The right color scheme is one way to maintain the harmony in your garden. Imagine the color of the flowers when they are in bloom. Some colors may clash with others, but can still be planted side-by-side if they have a different blooming season. Foliage color is also important. Many flower plants have silver, grey or purplish foliage that is just as attractive as the flower. This means that they are still attractive well past the blooming season and so have added value.

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Tips For Buying Seeds Online

January 15, 2011 by  
Filed under Gardening Tips

Many people like the challenge of raising plants and flowers from seeds. While it can be easier to stop by the local gardening center and purchase plants that are already growing, many gardeners truly enjoy the prospect and challenge of raising plants and vegetables for their gardens from seeds.

Perhaps you are a person who is interested in growing flowers and vegetables for your own garden spaces from seeds. If that is the case, you may be wondering what resources are available to you through which you can order seeds for garden plants, seeds for flowering plants and vegetables for your gardens.

As with so many things in the 21st century, the Internet and World Wide Web is proving to be a truly wonderful resource for people who are interested in growing their own plants from seed. At this point in time, there is a wide array of different types of websites through which consumers such as you can actually purchase seeds for your own gardens, including seeds for flowering and for vegetable plants.

There are now some more generalized websites on the Net through which you can by all types of seeds. For example, there are sites that are in business to offer men and women seeds at discounted prices. At the other end of the spectrum, there are website operations that have been established to provide people with some more high end (and more expensive) products.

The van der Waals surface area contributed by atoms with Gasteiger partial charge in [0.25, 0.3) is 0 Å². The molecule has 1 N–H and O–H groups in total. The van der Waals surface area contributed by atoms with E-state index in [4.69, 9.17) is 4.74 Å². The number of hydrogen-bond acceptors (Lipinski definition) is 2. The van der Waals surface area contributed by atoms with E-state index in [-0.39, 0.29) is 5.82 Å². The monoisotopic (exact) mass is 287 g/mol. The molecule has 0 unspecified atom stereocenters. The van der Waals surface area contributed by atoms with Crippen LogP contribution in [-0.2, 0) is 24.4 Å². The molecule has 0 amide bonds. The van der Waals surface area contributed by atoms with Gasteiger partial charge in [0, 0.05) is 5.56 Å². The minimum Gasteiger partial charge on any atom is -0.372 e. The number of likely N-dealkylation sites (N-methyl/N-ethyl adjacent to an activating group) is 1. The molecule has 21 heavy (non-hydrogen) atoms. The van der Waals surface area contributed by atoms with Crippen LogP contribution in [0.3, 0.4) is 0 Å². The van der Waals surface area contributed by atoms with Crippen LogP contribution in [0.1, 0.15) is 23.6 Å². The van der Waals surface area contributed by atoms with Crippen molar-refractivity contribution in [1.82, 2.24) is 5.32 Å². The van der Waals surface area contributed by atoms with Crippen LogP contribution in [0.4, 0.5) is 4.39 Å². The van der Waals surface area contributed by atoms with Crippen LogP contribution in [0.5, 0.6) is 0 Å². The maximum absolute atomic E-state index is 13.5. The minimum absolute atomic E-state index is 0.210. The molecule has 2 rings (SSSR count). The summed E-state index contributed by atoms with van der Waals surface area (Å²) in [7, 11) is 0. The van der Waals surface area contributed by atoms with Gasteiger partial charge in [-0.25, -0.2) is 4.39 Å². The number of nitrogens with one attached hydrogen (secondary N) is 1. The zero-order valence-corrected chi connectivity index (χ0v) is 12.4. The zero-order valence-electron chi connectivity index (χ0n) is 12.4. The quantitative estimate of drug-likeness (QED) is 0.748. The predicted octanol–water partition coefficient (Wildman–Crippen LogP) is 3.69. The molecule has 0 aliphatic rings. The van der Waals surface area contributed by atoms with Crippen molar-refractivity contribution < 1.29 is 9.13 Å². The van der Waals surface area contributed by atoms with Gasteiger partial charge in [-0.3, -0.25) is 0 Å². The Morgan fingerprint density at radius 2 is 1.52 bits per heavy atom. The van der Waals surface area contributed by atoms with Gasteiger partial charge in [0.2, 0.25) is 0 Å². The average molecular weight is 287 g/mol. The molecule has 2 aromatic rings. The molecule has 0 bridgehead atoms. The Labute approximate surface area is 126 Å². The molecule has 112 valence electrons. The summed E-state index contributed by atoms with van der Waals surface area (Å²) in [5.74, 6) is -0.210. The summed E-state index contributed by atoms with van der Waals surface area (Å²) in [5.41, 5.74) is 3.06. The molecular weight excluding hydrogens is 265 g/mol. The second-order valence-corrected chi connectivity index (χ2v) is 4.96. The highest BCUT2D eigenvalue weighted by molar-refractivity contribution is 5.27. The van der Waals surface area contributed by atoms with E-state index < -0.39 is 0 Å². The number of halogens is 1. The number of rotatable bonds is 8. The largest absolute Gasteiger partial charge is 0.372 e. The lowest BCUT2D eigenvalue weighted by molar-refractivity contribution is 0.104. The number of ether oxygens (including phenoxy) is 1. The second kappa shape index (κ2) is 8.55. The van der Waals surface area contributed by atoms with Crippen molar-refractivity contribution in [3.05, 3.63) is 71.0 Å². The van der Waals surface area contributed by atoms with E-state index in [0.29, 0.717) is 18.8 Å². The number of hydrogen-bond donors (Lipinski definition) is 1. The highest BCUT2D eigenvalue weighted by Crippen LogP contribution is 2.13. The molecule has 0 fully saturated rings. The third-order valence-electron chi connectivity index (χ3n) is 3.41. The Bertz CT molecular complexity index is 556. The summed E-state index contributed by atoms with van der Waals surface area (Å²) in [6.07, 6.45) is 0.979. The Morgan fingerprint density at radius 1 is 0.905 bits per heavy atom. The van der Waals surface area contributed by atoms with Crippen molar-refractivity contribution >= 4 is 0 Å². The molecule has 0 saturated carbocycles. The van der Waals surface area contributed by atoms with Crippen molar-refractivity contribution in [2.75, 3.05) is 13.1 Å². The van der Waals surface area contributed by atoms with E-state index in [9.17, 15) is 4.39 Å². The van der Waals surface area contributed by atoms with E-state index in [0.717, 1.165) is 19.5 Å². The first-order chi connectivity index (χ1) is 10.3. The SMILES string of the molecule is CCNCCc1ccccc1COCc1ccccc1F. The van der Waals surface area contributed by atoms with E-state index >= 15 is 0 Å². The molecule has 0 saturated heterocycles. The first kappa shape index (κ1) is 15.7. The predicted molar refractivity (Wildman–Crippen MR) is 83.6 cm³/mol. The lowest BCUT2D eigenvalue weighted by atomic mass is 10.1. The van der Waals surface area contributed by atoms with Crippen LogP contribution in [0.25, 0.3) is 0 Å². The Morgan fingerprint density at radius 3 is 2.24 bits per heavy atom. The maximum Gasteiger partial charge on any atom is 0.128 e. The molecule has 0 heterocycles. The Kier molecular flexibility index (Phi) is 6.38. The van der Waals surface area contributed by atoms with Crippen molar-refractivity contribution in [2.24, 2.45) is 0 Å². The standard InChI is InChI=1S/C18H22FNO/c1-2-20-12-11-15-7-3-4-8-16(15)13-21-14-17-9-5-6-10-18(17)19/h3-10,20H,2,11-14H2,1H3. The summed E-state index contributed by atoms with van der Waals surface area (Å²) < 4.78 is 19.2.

Because many people have become interested in more specific types of gardening — for example, organic gardening — there are now websites that cater to some of these more specialized areas of gardening. For example, if you are interested in organic vegetable gardening, you will want to consider stopping by one or another of the sites that deal specifically in the selling or organic vegetable seeds.

By way of another example, there are some people who are interested in crafting and creating beautiful flower gardens. To this end, there are innumerable websites on the Net that deal with the selling of seeds for people interested in growing flowers. Indeed, there are sites that are committed specifically to selling seeds for specific kinds of flowers.

Finally, there are information resources on the Net that can provide you with authoritative information on a wide array of different issues dealing with gardening. In both the short and the long term, you can learn a great deal about gardening practices from these useful websites.